2004 Summer Olympics closing ceremony

"Athens 2004" redirects here. For the video game, see Athens 2004 (video game). For the Paralympic Games, see 2004 Summer Paralympics.

Games of the Olympiad
154px
Host city Athens, Greece
Motto "Welcome Home" in Greek: "Καλως Ήρθες Σπίτι"
Nations participating 201[1]
Athletes participating 10,625 (6,296 men, 4,329 women)[2]
Events 301 in 28 sports
Opening ceremony August 13
Closing ceremony August 29
Officially opened by President Konstantinos Stephanopoulos
Athlete's Oath Zoi Dimoschaki
Judge's Oath Lazaros Voreadis
Olympic Torch Nikolaos Kaklamanakis
Stadium Olympic Stadium


The 2004 Summer Olympic Games, officially known as the Games of the XXVIII Olympiad, were a premier international multi-sport event held in Athens, Greece, from 13 to 29 August 2004 with the motto Welcome Home. 10,625 athletes competed,[1] some 600 more than expected, accompanied by 5,501 team officials from 201 countries.[1] There were 301 medal events in 28 different sports.[1] Athens 2004 marked the first time since the 1996 Summer Olympics that all countries with a National Olympic Committee were in attendance. It was also the first time since 1896 (other than the since-downgraded 1906 Intercalated Games) that the Olympics were held in Greece.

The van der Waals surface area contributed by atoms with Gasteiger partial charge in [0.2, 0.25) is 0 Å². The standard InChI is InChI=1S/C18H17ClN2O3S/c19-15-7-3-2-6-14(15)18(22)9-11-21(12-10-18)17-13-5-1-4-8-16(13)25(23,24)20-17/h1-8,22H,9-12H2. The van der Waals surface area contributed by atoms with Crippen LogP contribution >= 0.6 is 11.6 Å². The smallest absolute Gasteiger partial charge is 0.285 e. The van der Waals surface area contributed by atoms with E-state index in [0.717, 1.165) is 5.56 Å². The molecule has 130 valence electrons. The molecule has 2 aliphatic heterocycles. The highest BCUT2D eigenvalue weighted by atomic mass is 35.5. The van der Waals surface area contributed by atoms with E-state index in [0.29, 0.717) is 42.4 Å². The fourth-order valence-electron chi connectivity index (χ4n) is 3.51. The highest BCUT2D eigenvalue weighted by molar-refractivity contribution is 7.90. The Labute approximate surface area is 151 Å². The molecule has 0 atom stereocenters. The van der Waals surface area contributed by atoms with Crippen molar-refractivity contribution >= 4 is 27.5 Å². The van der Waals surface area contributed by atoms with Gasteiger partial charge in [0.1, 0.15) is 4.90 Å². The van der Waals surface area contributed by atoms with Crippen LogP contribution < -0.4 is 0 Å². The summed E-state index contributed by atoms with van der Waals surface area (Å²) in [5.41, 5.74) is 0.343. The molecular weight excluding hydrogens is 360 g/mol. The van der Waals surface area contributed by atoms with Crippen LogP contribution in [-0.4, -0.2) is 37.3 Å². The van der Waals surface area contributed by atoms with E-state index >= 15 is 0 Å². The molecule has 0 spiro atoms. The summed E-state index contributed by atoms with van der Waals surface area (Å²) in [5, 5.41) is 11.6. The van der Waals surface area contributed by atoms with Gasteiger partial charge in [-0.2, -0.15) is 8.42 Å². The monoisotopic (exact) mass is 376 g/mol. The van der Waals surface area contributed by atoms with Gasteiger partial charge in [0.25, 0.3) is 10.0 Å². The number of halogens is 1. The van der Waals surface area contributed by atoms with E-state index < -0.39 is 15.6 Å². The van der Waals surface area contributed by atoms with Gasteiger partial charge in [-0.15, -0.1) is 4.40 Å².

A new medal obverse was introduced at these Games, replacing the design by Giuseppe Cassioli that had been used since the 1928 Games. This rectified the long lasting mistake of using a depiction of the Roman Colosseum rather than a Greek venue.[3] The new design features the Panathinaiko Stadium.[4]

The 2004 summer games were hailed as "unforgettable, dream games" by IOC president Jacques Rogge, and left Athens with a significantly improved infrastructure, including a new airport, ring road, and subway system.[5]

Host city selection